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Old Oct 25th, 2023, 04:15 PM
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As someone who dislikes heat and humidity and lived in Australia for seven years, I would personally avoid December, January and February - of course take that with a grain of salt because some people like the heat.

Those were the months we most wanted to be out of the country.

As for NZ - we prefer the shoulder season of Sept/Oct or April/May.
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Old Oct 27th, 2023, 01:24 PM
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Apart from temperature, seasons can impact the landscape. For example, central Victoria is lush and green in winter and spring but can be brown and dry in the summer. This gives a very different feel.

One other point about timing is that it can be worth avoiding school holidays and Schoolies week. Not critical though.

With two weeks, I suggest either choosing two destinations from which you can explore or a road trip from A to B (eg Sydney to Melbourne or Melbourne to Adelaide or Sydney to Brisbane etc). I would only do the latter if you’re happy to drive. As mentioned, our transport outside of the cities is limited, which is such a shame.

I too would not bother with an organised tour but taking local walking tours of a few hours can be good.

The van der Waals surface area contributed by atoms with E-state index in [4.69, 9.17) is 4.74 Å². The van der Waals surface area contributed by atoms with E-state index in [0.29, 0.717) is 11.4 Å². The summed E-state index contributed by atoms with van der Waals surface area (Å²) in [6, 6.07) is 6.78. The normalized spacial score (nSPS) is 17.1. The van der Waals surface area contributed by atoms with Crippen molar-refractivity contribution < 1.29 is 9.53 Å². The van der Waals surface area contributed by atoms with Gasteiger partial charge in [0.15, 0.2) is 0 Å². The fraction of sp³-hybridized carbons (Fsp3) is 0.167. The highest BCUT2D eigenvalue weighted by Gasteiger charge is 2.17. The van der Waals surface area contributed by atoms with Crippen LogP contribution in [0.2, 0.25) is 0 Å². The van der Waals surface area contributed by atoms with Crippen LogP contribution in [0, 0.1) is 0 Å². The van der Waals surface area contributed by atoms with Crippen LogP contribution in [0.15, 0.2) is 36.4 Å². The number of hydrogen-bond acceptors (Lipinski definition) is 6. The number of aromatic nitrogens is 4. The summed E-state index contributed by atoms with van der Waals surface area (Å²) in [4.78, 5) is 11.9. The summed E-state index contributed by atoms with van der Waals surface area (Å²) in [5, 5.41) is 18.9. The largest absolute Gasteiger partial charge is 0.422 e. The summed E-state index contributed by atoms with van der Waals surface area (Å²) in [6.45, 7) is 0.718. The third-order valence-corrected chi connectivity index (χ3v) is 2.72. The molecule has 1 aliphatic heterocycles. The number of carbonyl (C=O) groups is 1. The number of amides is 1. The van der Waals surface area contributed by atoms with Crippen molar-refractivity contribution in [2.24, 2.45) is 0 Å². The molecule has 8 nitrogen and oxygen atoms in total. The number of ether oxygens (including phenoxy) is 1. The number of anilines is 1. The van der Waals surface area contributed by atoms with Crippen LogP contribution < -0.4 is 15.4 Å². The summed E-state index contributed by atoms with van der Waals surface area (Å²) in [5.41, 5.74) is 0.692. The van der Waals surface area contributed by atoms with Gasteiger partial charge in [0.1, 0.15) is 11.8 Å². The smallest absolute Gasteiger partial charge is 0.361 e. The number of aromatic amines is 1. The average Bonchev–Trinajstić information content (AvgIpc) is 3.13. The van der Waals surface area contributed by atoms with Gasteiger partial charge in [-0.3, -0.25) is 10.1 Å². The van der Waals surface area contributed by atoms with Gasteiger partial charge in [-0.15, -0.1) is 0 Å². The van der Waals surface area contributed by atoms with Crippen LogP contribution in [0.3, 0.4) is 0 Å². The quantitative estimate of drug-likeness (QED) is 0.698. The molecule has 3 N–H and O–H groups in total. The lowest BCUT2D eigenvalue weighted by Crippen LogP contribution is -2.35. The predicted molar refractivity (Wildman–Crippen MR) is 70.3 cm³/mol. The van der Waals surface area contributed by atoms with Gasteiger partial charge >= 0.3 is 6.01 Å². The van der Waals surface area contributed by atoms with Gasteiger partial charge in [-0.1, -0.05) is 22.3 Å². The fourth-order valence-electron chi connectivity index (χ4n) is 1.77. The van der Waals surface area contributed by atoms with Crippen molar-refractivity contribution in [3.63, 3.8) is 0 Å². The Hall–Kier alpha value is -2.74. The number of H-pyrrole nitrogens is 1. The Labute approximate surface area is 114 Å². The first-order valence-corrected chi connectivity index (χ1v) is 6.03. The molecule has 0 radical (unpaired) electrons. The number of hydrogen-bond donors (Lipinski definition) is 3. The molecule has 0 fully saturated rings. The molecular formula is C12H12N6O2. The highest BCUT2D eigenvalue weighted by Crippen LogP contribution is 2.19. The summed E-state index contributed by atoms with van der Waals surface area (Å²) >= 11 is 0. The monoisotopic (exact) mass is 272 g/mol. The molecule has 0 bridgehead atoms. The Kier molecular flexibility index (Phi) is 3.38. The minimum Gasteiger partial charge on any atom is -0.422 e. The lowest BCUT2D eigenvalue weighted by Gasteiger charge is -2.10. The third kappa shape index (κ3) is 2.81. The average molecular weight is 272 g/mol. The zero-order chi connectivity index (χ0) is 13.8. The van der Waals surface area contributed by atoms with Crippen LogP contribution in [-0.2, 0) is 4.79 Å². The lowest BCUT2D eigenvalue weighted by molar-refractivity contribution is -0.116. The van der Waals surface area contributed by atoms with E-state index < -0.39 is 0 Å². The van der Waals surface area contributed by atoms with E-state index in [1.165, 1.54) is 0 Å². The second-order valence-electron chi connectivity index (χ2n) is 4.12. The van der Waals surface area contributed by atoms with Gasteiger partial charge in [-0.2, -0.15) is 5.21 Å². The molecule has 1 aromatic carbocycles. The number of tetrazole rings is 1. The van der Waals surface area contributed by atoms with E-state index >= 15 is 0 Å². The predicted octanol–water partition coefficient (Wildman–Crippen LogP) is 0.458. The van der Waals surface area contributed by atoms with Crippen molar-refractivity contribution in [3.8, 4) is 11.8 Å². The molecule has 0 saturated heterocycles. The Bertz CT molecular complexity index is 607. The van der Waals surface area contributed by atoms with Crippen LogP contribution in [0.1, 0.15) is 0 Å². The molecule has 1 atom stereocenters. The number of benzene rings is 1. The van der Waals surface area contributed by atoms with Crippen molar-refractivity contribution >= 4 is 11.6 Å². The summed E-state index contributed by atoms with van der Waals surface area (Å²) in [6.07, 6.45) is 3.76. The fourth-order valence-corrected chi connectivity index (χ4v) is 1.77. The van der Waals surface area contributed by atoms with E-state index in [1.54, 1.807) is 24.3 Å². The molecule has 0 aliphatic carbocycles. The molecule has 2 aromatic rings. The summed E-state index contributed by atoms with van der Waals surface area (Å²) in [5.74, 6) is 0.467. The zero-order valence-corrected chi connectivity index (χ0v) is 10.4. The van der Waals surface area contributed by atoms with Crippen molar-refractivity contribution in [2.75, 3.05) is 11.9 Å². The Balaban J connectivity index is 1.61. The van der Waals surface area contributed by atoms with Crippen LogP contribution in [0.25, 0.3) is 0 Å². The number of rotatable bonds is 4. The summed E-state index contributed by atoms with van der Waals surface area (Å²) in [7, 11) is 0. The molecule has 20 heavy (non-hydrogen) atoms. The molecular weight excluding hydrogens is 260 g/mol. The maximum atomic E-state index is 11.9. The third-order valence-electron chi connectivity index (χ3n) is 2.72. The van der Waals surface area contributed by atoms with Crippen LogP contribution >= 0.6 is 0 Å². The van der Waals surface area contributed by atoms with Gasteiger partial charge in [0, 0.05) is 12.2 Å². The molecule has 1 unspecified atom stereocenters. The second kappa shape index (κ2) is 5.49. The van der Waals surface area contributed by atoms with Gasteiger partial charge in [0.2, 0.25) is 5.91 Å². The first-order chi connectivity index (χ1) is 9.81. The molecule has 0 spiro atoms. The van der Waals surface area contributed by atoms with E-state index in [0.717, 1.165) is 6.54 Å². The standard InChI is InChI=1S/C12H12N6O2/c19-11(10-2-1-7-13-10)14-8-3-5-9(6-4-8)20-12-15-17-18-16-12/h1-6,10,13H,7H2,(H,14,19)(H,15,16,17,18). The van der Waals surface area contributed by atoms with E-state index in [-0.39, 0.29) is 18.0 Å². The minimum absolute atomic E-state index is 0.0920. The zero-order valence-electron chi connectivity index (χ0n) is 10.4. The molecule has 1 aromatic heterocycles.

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Old Oct 27th, 2023, 01:28 PM
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Mel, how far into April do you reckon would be good for hiking in the north of the South Island NZ? Thinking of next year. OP, apologies for adding another question.
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Old Oct 28th, 2023, 08:01 AM
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dreamon -

I personally would go anytime after Easter (which is late March in 2024). A quick search shows me that school holidays run from April 13-28. We always tried to miss school holidays in both Australia and NZ. Looks like temps on the SI range from 16-18c. But as anyone who has been to NZ knows, the weather is unpredictible at best. If you're willing to take your waterproofs and just get on with it you'll be fine

Autumn in NZ is beautiful with the changing leaves. We absolutely loved our May visit in 2018 (yes, need to get back!). I just searched for that trip report as we were up on the north of the SI, but there's a problem with Fodor's and old trip reports. Supposedly will be fixed by Oct 31. We'll see.

Last edited by Melnq8; Oct 28th, 2023 at 08:06 AM.
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Old Oct 28th, 2023, 12:38 PM
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Thanks very much, Mel. Trying to get something organised for next year but being pulled in multiple directions. Early April sounds great.